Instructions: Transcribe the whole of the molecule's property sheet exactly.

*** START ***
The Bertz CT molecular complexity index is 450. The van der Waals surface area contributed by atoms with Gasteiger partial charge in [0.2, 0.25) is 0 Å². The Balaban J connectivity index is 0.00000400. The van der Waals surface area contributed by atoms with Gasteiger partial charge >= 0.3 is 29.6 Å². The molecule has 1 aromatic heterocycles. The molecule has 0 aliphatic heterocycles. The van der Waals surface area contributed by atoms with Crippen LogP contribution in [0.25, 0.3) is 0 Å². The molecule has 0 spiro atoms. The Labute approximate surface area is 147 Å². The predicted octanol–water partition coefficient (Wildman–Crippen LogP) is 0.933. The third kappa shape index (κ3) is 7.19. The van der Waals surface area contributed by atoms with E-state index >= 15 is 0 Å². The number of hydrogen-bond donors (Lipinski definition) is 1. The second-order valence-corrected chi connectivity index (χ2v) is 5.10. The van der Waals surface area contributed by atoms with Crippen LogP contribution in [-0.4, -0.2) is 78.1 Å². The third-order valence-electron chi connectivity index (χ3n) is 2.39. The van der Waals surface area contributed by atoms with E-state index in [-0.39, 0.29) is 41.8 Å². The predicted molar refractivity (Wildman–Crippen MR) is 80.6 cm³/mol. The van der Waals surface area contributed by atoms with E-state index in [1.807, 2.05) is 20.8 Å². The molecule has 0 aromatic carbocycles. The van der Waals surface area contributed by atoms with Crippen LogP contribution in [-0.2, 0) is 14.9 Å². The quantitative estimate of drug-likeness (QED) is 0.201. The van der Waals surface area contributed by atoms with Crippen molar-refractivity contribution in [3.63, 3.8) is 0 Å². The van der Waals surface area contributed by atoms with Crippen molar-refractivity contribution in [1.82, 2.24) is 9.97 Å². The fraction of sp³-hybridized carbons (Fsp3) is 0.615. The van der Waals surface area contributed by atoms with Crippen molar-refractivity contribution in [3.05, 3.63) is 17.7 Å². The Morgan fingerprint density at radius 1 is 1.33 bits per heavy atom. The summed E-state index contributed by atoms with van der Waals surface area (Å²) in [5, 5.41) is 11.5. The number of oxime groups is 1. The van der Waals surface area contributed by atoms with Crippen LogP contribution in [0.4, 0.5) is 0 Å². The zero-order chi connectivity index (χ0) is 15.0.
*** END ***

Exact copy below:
The Bertz CT molecular complexity index is 450. The van der Waals surface area contributed by atoms with Gasteiger partial charge in [0.2, 0.25) is 0 Å². The Balaban J connectivity index is 0.00000400. The van der Waals surface area contributed by atoms with Gasteiger partial charge >= 0.3 is 29.6 Å². The molecule has 1 aromatic heterocycles. The molecule has 0 aliphatic heterocycles. The van der Waals surface area contributed by atoms with Crippen LogP contribution in [0.25, 0.3) is 0 Å². The molecule has 0 spiro atoms. The Labute approximate surface area is 147 Å². The predicted octanol–water partition coefficient (Wildman–Crippen LogP) is 0.933. The third kappa shape index (κ3) is 7.19. The van der Waals surface area contributed by atoms with E-state index >= 15 is 0 Å². The number of hydrogen-bond donors (Lipinski definition) is 1. The second-order valence-corrected chi connectivity index (χ2v) is 5.10. The van der Waals surface area contributed by atoms with Crippen LogP contribution in [-0.4, -0.2) is 78.1 Å². The third-order valence-electron chi connectivity index (χ3n) is 2.39. The van der Waals surface area contributed by atoms with E-state index in [-0.39, 0.29) is 41.8 Å². The predicted molar refractivity (Wildman–Crippen MR) is 80.6 cm³/mol. The van der Waals surface area contributed by atoms with E-state index in [1.807, 2.05) is 20.8 Å². The molecule has 0 aromatic carbocycles. The van der Waals surface area contributed by atoms with Crippen LogP contribution in [-0.2, 0) is 14.9 Å². The quantitative estimate of drug-likeness (QED) is 0.201. The van der Waals surface area contributed by atoms with Crippen molar-refractivity contribution in [3.63, 3.8) is 0 Å². The van der Waals surface area contributed by atoms with Crippen molar-refractivity contribution in [1.82, 2.24) is 9.97 Å². The fraction of sp³-hybridized carbons (Fsp3) is 0.615. The van der Waals surface area contributed by atoms with Crippen molar-refractivity contribution in [3.05, 3.63) is 17.7 Å². The Morgan fingerprint density at radius 1 is 1.33 bits per heavy atom. The summed E-state index contributed by atoms with van der Waals surface area (Å²) in [5, 5.41) is 11.5. The number of oxime groups is 1. The van der Waals surface area contributed by atoms with Crippen LogP contribution in [0.4, 0.5) is 0 Å². The zero-order chi connectivity index (χ0) is 15.0.